Excavations have given evidence of the collapse of the wall, and of the destruction of the city by fire. But even if a secondary cause of the event, such as an earthquake, could be given, it cannot explain its miraculous occurrence just at this critical moment of Israel's advance. 'By faith the walls of Jericho fell down, after they were compassed about seven days' (Heb. xi. 30)."

I might just insert here one or two comments of my own at this point. First, we are well aware that subsequent studies by some archaeologists have brought into question both the timing of the Exodus and the nature of the disaster which befell Jericho as found in the Biblical account. However, faith has a part in the story, and as archaeologists have not definitely resolved a single position in this regard, we are content to reside our trust in the Biblical account for sundry reasons which we don't have time to consider today.

Second, we can see that if an earthquake was the cause of a landslip which temporarily had blocked the Jordan River water for the requisite hours of passage across that watercourse by the Israelites, like those blockages which have likewise been recorded at other times in history, then the expected after-shocks would quite likely develop at the moment when required by divine timing, to shake down the walls of Jericho. This would occur as a consequence of transfer of geological "zipper-effect" pressures along the faultlines down the Jordan Valley, which forms an extension of the rift-valley complex in the region. It marks fracture lines where a north-easterly motion of the Arabian block relative to the African block presents a continuing tectonic tension in the zone. We again pick up the notes from The New Bible Commentary.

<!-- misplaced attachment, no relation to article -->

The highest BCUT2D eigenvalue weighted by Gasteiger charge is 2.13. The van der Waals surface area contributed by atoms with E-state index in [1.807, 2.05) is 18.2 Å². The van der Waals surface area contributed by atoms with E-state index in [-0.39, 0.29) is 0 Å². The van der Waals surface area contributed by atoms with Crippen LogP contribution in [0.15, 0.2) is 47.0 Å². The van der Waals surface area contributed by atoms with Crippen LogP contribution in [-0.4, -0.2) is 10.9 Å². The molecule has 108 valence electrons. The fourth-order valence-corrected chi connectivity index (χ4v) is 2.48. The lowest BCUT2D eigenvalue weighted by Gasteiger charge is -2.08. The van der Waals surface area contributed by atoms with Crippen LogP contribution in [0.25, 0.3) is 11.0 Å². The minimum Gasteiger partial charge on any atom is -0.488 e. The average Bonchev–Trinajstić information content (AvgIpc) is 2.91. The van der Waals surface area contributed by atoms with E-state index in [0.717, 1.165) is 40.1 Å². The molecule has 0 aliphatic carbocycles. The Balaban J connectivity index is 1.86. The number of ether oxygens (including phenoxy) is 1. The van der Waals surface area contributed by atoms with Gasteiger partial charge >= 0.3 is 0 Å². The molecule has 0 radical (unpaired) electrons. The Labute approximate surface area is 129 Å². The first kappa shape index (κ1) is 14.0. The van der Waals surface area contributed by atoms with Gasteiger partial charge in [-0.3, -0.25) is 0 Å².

"The city, its inhabitants and all that it contained were treated as accursed (17) or 'devoted' (Heb. herem). See notes on Lv. xxvii. 28 and Dt. ii. 34. Accursed thing (18) and utterly destroyed (21) are translations of the same word. In view of this a stern warning was given against taking any spoil for personal use. Everything was 'devoted' to Jehovah: the inhabitants were slain, with the exception of Rahab and those in her house; the city was destroyed by fire, as was everything in it except the silver and gold and vessels of brass and iron which were consecrated unto the Lord (19). Rahab and all her kindred were without the camp of Israel (23) because they were Gentiles and ceremonially unclean. Verse 25 indicates that they were ultimately fully identified with the people of Israel.

The putting of Jericho to the ban included the pronouncing of a curse on anyone who should afterwards rebuild it as a fortified city. In the time of Ahab, 500 years later, this anathema was disregarded by Hiel the Bethelite at the cost of the lives of his two sons (I Ki. xvi. 34). Garstang's excavations show that the city was rebuilt at this time. But a more immediate violation of the ban had much more disastrous consequences, when the Israelites went up against Ai."